Iodine is found on Earth mainly as the highly water-soluble iodide ion I−, which concentrates it in oceans and brine pools. Like the other halogens, free iodine occurs mainly as a diatomic molecule I2, and then only momentarily after being oxidized from iodide by an oxidant like free oxygen. In the universe and on Earth, iodine’s high atomic number makes it a relatively rare element. However, its presence in ocean water has given it a role in biology. It is the heaviest essential element utilized widely by life in biological functions (only tungsten, employed in enzymes by a few species of bacteria, is heavier). Iodine’s rarity in many soils, due to initial low abundance as a crust-element, and also leaching of soluble iodide by rainwater, has led to many deficiency problems in land animals and inland human populations. Iodine deficiency affects about two billion people and is the leading preventable cause of intellectual disabilities.
Iodine is required by higher animals for synthesizing thyroid hormones, which contain the element. Because of this function, radioisotopes of iodine are concentrated in the thyroid gland along with nonradioactive iodine. If inhaled, the radioisotope iodine-131, which has a high fission product yield, concentrates in the thyroid, but is easily remedied with non-radioactive potassium iodide treatment.
An image of iodine also from the same article in Wikipedia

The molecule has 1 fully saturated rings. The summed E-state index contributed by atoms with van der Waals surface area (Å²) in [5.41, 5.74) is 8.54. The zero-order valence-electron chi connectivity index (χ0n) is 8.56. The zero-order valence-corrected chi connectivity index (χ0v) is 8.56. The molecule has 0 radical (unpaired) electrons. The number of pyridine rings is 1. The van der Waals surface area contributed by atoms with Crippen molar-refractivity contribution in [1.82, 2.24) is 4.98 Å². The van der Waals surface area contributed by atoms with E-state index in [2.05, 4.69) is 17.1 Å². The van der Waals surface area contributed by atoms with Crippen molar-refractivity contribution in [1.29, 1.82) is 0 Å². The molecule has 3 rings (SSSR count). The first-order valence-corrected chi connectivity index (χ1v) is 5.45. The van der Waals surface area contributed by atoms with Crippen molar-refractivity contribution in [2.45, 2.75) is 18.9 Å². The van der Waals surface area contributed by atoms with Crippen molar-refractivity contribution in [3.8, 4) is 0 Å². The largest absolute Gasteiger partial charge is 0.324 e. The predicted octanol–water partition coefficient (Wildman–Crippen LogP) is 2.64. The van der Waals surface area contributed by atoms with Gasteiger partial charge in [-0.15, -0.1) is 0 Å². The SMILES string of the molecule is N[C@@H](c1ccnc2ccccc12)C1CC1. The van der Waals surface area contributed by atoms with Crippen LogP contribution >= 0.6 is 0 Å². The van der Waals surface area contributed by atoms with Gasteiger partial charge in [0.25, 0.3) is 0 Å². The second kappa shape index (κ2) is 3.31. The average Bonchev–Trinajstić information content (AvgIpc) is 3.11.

Iodine is a necessary element in salt to protect the thyroid. It was also the first item that was gone from all the shelves in Japan after the earthquake and tsunami shaken nuclear plant, started leaked (and is still leaking) radiation. Iodine can help the thyroid sponge up radiation from the body. It can save your life.
Many countries (in fact most countries) do not mandate iodine in their salt, except for the US. This helped clear the “goiter belt” in the US where the soil naturally does not contain enough iodine and the plants the US population ate were deficient of iodine. Thus the US placed iodine into salt so that the masses can be properly protected.
This of course, now with the sea salt fad, is all going out the window since many sea salts come without iodine. In fact people even in the US proudly tell me they eat salt without iodine since they do not need it. This is a lovely misconception that will end in the goiter belt’s return by the end of the 21st Century, when the youth of today and their children all without sufficient iodine will end up with goiter and without enough thyroid hormone to start with.
It is time for the US population to wake up and discover that nature creates things that are important for our survival–we were made of them! If we drop them out of our lives, we will also drop out of life. It is that simple. So the next time you buy your salt, be it any name or brand or color of your preference, make sure it has iodine. Also make sure you don’t get too much iodine!
Grow the habit of using iodized salt for cooking and the rest of the salt you take in say for excessive sweating from heat or exercise, use salt without iodine. The iodine in the salt you cook with is enough iodine for your daily need!
Comments are welcome!